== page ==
To find out is there is a market that is large enough to sustain a new line of business, you need to make 100 phone calls.
To your target audience.
The usual reaction here is Whoa! What!? Where am I going to get those names? How will I get them to talk to me? What if they don't want what I'm selling?
That's it! That's exactly what you do want to know; and know it now before you spend too much capital designing and building the wrong product.
So where are you going to get these 100 names? The exact same place you're going to get them when you're ready to unveil your product. You need to know today who your customers are going to be, how much your cost of acquisition per account will be, and how many potential customers exist. You not only need to know how many names you can get your hands on, but you need to know how productive your leads will prove to be from a marketing-response standpoint. If you're going to sell through telemarketing, for example, interviewing 100 potential customers will give you a good indication of what your future sales forecast should be.
By the way, the industry average response rate for direct response methods is 0.8 percent--yes, that's 8/10 of 1 percent--so typically you'll need to obtain a really healthy number of names to make your telemarketing operation productive. If you can't find 100 names now, how will you find many more names a year from now when your product hits the market?
The next step in the 100 calls regimen is to come up with an interview script. You need to write down all your questions in advance. This is so that you can take every interviewee through the same set of questions, ensuring consistency of data . And be prepared to throw away a lot of material. If a potential customer doesn't make it to the end of the process, you can't use that interview. In my experience you need to be off the phone with them in 15 minutes; if your interview stretches much beyond that, your hang-up rate will go sky high.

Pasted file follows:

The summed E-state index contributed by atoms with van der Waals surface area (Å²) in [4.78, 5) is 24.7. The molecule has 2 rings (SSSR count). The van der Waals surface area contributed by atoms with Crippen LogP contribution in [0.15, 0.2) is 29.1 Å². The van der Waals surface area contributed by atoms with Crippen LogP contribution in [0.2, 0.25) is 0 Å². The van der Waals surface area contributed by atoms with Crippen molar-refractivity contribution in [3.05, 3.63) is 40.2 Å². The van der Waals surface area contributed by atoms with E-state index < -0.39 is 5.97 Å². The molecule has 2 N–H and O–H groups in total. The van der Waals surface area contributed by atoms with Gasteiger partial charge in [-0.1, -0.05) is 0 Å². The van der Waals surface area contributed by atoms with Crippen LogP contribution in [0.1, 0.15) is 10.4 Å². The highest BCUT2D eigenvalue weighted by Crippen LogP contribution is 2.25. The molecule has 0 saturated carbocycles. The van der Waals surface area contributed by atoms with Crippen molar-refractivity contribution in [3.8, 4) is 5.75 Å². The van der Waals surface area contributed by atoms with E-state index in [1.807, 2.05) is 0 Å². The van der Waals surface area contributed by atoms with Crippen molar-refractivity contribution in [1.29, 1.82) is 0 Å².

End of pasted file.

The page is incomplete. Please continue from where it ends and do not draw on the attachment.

You're probing the market to understand how your potential customer addresses the problem you're hoping to fix. Your mission is to find out what pain your customers really have, and to ask them how they fix the problem today. You want to find out how satisfied they are with their current solution; ask them to state the three best and worst things about how they address this particular problem today. And ask them how about your competition; if they use another product or service, ask them to rate it on a scale of 1-10. Find out how important fixing the problem is on their current list of priorities.
One thing to keep in mind: No matter what, avoid the temptation to discuss the new product that your company intends to bring to market. Mention no names, and no features, not even a hint that it might exist. You will find not discussing a new product to be an incredible challenge. It's your natural instinct to sell. But keep in mind: You're looking for the pain your potential customers suffer from. Looking for pain means not proposing how to fix it. If you start talking about products, customers will stop telling you what they really think because they'll feel like they're being sold something.
And here's the good news: interviewing potential customers is far more productive than selling in the early stages. People at the other end of the phone are far more responsive to being asked questions about products than they are about being sold products. In my experience you will get 2-3 times the response rate interviewing by phone versus selling by phone, so factor that into your sales and marketing program productivity numbers. Stick with the plan and you'll come back with an incredible understanding of what's happening out there in your market.
I think you're getting the idea. Ask these kinds of questions of 100 people in your target market and you'll find yourself developing a much different offering than before you asked these questions. Take the time to invest a little in market validation and you can save a lot of the headaches that innovators face when they devise products having never soliciting ideas and information from the very people they hope to serve.